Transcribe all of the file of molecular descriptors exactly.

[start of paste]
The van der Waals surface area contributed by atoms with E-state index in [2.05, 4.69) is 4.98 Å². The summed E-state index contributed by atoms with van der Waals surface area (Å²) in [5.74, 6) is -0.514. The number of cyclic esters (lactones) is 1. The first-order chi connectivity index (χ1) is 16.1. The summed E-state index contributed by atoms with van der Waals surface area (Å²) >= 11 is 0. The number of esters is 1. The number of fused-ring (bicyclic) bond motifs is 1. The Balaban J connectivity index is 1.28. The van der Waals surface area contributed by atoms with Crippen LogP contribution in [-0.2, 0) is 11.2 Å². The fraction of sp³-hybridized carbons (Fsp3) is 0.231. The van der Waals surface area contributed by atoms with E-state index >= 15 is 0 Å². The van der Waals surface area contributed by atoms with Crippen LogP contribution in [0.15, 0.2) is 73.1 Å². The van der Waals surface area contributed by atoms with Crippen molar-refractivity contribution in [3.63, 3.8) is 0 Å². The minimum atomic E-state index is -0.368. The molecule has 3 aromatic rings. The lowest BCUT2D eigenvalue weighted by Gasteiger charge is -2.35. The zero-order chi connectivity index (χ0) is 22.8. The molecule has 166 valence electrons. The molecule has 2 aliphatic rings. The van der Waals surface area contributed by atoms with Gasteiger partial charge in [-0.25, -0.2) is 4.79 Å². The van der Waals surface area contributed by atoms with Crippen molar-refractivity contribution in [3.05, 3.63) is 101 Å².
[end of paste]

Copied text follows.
The van der Waals surface area contributed by atoms with E-state index in [2.05, 4.69) is 4.98 Å². The summed E-state index contributed by atoms with van der Waals surface area (Å²) in [5.74, 6) is -0.514. The number of cyclic esters (lactones) is 1. The first-order chi connectivity index (χ1) is 16.1. The summed E-state index contributed by atoms with van der Waals surface area (Å²) >= 11 is 0. The number of esters is 1. The number of fused-ring (bicyclic) bond motifs is 1. The Balaban J connectivity index is 1.28. The van der Waals surface area contributed by atoms with Crippen LogP contribution in [-0.2, 0) is 11.2 Å². The fraction of sp³-hybridized carbons (Fsp3) is 0.231. The van der Waals surface area contributed by atoms with E-state index >= 15 is 0 Å². The van der Waals surface area contributed by atoms with Crippen LogP contribution in [0.15, 0.2) is 73.1 Å². The van der Waals surface area contributed by atoms with Crippen molar-refractivity contribution in [3.63, 3.8) is 0 Å². The minimum atomic E-state index is -0.368. The molecule has 3 aromatic rings. The lowest BCUT2D eigenvalue weighted by Gasteiger charge is -2.35. The zero-order chi connectivity index (χ0) is 22.8. The molecule has 166 valence electrons. The molecule has 2 aliphatic rings. The van der Waals surface area contributed by atoms with Gasteiger partial charge in [-0.25, -0.2) is 4.79 Å². The van der Waals surface area contributed by atoms with Crippen molar-refractivity contribution in [3.05, 3.63) is 101 Å².